As the campaigns heat up before the May 22 primary …
I’d been wondering why Gov. Asa Hutchinson hadn’t been spending more of that $1.86 million he had in the bank as of March 31. A recent poll may provide the answer.
The governor has always been an overwhelming favorite to be re-elected, but if he were to face a challenge, it more likely would happen in the May Republican primary rather than the November general election. Primaries are weird because they attract a smaller turnout with more partisan voters. His opponent, Jan Morgan, is pretty good at bringing attention to herself through hot-button issues that are important in a Republican primary – guns, in particular. In the age of Donald Trump, she’s the more Trump-like candidate.
So I thought she might make the governor sweat a little.
But according to a new Talk Business-Hendrix College poll, Hutchinson has the support of 57.5 percent of likely Republican voters, while Morgan has the support of 30.5 percent. Another 12 percent said they didn’t know.
You can bet Hutchinson has run his own polls and wasn’t surprised by those numbers. And with that war chest, he can flood the airwaves and the internet in the last month of the campaign. He can define himself – and, if necessary, her – while she doesn’t have the money to respond. He can shore up his 58 percent, grab part of that 12 percent that didn’t know, and encourage some of her 30.5 percent to vote for him or stay home.
Moreover, with 71 percent support in the 65-and-over group, Hutchinson is scoring even higher among those most likely to vote. He also has two-thirds support among Republicans who say they attend church at least weekly, which was 69 percent of the poll’s respondents.
In other words, it looks like the governor is safe for now.
As a result, the most interesting race is the Democratic primary for the 2nd District congressional seat. That one pits the “establishment” and more centrist candidate, state Rep. Clarke Tucker, D-Little Rock, against three outspoken progressives: Paul Spencer, Gwen Combs and Jonathan Dunkley. The incumbent is Republican U.S. Rep. French Hill.
Tucker entered the race in February and by the end of March had raised more than $500,000. His candidacy is attracting national attention from Democrats, which is how he’s collected all that money. The influential Cook Political Report has moved the race from “Likely R” to the more competitive “Lean R.” That will enable Tucker to raise even more money – and Hill too, who can point to a growing threat. He already has banked $1.5 million.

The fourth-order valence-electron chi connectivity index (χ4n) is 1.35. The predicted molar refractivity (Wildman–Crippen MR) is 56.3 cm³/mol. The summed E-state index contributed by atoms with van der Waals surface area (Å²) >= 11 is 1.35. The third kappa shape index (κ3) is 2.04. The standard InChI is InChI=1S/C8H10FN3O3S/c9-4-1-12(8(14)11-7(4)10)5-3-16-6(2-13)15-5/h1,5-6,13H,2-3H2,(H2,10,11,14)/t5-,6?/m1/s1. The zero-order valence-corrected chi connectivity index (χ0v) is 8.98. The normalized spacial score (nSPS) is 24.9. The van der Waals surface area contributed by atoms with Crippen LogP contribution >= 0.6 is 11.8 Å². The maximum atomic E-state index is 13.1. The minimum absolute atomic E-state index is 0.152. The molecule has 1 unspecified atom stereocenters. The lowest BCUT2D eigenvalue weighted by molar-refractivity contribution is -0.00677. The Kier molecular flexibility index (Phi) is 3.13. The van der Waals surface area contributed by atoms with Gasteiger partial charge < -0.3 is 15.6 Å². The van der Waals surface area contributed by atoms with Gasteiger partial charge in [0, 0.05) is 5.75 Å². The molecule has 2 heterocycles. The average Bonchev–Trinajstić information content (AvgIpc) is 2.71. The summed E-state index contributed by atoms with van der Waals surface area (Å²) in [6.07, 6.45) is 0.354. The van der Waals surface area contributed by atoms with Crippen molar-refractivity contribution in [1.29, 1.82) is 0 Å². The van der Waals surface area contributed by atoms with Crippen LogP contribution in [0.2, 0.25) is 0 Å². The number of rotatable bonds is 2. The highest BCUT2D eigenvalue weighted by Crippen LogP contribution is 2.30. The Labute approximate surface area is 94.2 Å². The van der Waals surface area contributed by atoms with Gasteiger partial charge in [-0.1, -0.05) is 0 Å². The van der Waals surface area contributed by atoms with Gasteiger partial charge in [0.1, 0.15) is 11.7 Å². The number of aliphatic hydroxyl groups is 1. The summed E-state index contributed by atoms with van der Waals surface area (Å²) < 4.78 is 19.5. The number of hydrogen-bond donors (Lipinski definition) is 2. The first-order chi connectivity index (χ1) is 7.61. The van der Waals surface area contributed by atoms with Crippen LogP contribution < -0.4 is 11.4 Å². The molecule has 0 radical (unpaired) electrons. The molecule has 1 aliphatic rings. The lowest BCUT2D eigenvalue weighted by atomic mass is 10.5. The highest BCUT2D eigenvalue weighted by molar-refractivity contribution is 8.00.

But being the anointed candidate can be a curse as much as a blessing – particularly among Democrats this year. Two years ago, their anointed candidate got herself beat by Donald Trump. So you won’t see Tucker trumpeting his establishment credentials.
Meanwhile, Spencer had raised $250,000 after already making a name for himself crusading for campaign finance reform and political ethics. Combs and Dunkley have run energetic campaigns.
With four active candidates in the race, we’re likely headed for a runoff between Tucker and Spencer.
Remember that comment about primaries being weird because of who votes and how few of them there are? Primary runoffs have even lower turnout. It’s Tucker’s race to lose, but it’s no sure thing.
The only statewide race that will be on everyone’s ballot this May – whether you vote in the Republican or Democratic primaries – will be the one for Arkansas Supreme Court justice. Justice Courtney Goodson is being challenged by Judge Kenneth Hixson and attorney David Sterling.
Justices do not run under a party label, and they’re not supposed to say how they would vote on a particular issue. That means voters often don’t have much information. Hixson, who entered the race last in late February, had raised the most by the end of March – but only $21,418, hardly enough to mount an ad campaign. Many voters will probably place a lot of weight on the titles that will appear beside their names, putting Sterling, who doesn’t have one, at a disadvantage.
And remember, there are three candidates, which means a runoff is likely. If so, it would happen during the November general elections.
General elections are less weird than primaries and runoffs because more people vote, representing a larger cross section of the electorate.
But they can be weird, too, especially lately.
Steve Brawner is a syndicated columnist in Arkansas. Email him at email@example.com. Follow him on Twitter at @stevebrawner.